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The license of a work is not the only variable that determines if a work is reusable. The license only really touches on the authors’ rights. There are more things you should consider before reusing or remixing content. This article reflects on the reuse of photos. Be sure to check these rights for your own country.

The stack of rights

There’s a lot of stuff happening in a photo. People, objects, illustrations, logo’s, etc. can all be in the frame. For each of these you have to determine if they limit the reusability of the photo. These rights are stacked, in other words: they all add up. And if one of those cause an uncertaintity, then you’re probably better off looking for another photo.

A person

Let’s have a look at one of the most common subjects of a photo: a person. A person has portrait rights (again: check the legislation in your own country for specifics!) that might limit the use of the photo. Even if it is published under a Creative Commons license. The following flow chart gives an example of the questions you should ask yourself to determine the reusability.


 This flowchart gives an example of the factors that determine the reusability of a photo with a person in it.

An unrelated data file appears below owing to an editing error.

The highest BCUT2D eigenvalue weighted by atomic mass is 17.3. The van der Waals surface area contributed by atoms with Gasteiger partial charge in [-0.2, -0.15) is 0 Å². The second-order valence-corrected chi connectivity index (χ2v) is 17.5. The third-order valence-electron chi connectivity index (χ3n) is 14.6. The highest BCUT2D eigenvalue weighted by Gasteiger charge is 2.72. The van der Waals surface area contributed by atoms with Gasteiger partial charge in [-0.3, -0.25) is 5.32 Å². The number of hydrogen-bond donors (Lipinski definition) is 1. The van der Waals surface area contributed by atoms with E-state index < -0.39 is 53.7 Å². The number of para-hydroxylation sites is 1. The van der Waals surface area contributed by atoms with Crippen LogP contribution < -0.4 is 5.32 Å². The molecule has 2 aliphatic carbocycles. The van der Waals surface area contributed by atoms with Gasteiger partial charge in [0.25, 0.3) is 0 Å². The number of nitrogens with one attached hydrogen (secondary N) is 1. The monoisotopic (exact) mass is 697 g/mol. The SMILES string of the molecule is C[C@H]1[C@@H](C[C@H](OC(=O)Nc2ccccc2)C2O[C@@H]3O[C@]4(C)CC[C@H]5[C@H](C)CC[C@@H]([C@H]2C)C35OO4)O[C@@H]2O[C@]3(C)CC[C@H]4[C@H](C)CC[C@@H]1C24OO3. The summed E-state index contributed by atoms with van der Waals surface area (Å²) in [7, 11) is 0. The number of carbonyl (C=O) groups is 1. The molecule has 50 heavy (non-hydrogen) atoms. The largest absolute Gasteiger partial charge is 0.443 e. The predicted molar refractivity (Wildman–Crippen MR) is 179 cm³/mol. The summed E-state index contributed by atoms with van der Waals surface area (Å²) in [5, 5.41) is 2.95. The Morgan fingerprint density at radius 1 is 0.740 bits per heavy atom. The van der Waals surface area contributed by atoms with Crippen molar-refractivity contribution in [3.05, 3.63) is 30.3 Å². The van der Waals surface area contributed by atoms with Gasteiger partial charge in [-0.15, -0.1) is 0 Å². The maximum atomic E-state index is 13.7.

This flowchart gives an example of the factors that determine the reusability of a photo with a person in it.

If you are writing an article about the person pictured in the photo or the event that the photo was taken at, then you’re likely allowed to use the photo. But if you’re intended use is to sell a product, then you really need to know of the person in the photo has agreed to that kind of use. Most of the photos you’ll find with a Creative Commons licensed have not been cleared, in other words: the photographer does not have a signed agreement of the person in the photo that would allow the use of the photo for anything you want. This is where stock photography sites are a better option.

Other elements and rights

There are several other rights, apart from portrait rights, that need to be taken into account. These are related to the elements that can be seen in the photo. Some of these are:

  1. Related rights
  2. Intellectual property and brand rights
  3. Industrial design rights
  4. Moral rights

(To be continued…)